In what is being called the most significant big tree discovery in decades, a group of conservationists believe they have found Canada's second largest Douglas-fir.
Preliminary measurements were taken of the tree, located in a clearcut in B.C.'s Gordon River Valley, on Thursday by conservationists with the Ancient Forest Alliance (AFA). Nicknamed Big Lonely Doug, the tree is about 39 ft. in circumference and 226 ft. tall, according to a press release issued on Friday.
Big Lonely Doug is estimated to be about 1,000 years old.
"This is a tree with a trunk as wide as a living room and stands taller than downtown skyscrapers,” TJ Watt, an AFA photographer and campaigner, said in the release.
"Big Lonely Doug’s total size comes in just behind the current champion Douglas-fir, the Red Creek Fir, the world’s largest, which grows just one valley over [in B.C.]."
Watt first noticed Big Lonely Doug several months ago but only returned to measure the tree on Thursday along with AFA co-founder Ken Wu.
The Gordon River Valley is located near Port Renfrew on the southern part of Vancouver Island, known as the "Tall Trees Capital" of Canada. As the release states, Big Lonely Doug "stands on Crown lands in Tree Farm Licence 46 held by the logging company Teal-Jones, in the unceded traditional territory of the Pacheedaht First Nation band."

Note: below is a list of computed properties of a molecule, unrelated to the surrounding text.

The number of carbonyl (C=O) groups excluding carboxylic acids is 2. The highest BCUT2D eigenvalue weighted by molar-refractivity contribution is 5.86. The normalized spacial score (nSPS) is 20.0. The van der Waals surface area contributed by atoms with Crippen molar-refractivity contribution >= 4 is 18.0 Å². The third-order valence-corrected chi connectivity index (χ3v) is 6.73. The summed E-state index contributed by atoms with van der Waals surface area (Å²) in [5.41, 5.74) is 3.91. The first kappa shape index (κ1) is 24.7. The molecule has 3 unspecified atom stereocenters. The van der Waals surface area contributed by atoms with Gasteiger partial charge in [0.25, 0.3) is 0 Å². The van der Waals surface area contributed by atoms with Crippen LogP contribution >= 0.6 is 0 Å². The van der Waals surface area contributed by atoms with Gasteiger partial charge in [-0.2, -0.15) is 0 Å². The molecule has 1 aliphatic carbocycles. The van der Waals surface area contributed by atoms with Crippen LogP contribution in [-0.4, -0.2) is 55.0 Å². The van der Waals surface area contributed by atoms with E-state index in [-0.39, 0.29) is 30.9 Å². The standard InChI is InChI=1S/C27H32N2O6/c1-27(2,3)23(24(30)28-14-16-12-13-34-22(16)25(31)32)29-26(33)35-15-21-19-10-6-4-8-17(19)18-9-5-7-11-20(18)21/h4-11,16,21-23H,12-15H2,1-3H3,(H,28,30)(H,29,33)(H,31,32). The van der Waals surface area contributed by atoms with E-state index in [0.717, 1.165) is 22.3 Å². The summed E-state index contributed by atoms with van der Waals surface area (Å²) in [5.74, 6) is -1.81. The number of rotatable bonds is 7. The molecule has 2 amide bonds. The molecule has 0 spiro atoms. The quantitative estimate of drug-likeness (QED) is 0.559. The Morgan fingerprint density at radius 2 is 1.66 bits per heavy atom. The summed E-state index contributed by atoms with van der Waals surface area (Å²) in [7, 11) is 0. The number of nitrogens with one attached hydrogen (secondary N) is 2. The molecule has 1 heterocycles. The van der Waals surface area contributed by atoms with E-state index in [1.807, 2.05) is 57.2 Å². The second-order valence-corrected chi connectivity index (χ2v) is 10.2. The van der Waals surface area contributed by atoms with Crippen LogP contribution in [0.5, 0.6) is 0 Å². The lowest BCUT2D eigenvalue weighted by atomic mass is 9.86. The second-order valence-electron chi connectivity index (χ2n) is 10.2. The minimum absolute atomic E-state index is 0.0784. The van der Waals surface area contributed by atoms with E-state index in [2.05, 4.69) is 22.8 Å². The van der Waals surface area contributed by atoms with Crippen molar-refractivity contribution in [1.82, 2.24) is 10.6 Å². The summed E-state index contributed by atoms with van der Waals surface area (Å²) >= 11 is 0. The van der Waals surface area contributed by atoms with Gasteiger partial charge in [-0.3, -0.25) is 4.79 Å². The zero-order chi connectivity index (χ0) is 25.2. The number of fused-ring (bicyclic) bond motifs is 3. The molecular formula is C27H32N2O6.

Big Lonely Doug is a rather fitting name for the large Douglas-fir that stands alone in an otherwise empty area.
“The fact that all of the surrounding old-growth trees have been clearcut around such a globally exceptional tree, putting it at risk of being damaged or blown down by wind storms, underscores the urgency for new provincial laws to protect B.C.’s largest trees, monumental groves, and endangered old-growth ecosystems,” said Wu in the news release.
The AFA also warned that the number of tall trees similar to Big Lonely Doug are growing scarce in the Pacific Northwest.
“The days of colossal trees like these are quickly coming to an end as the timber industry cherry-picks the last unprotected, valley-bottom, lower elevation ancient stands in southern B.C. where giants like this grow.”
Staff from the Ministry of Forests will take official measurements of Big Lonely Doug in early April.
See photos of Big Lonely Doug:
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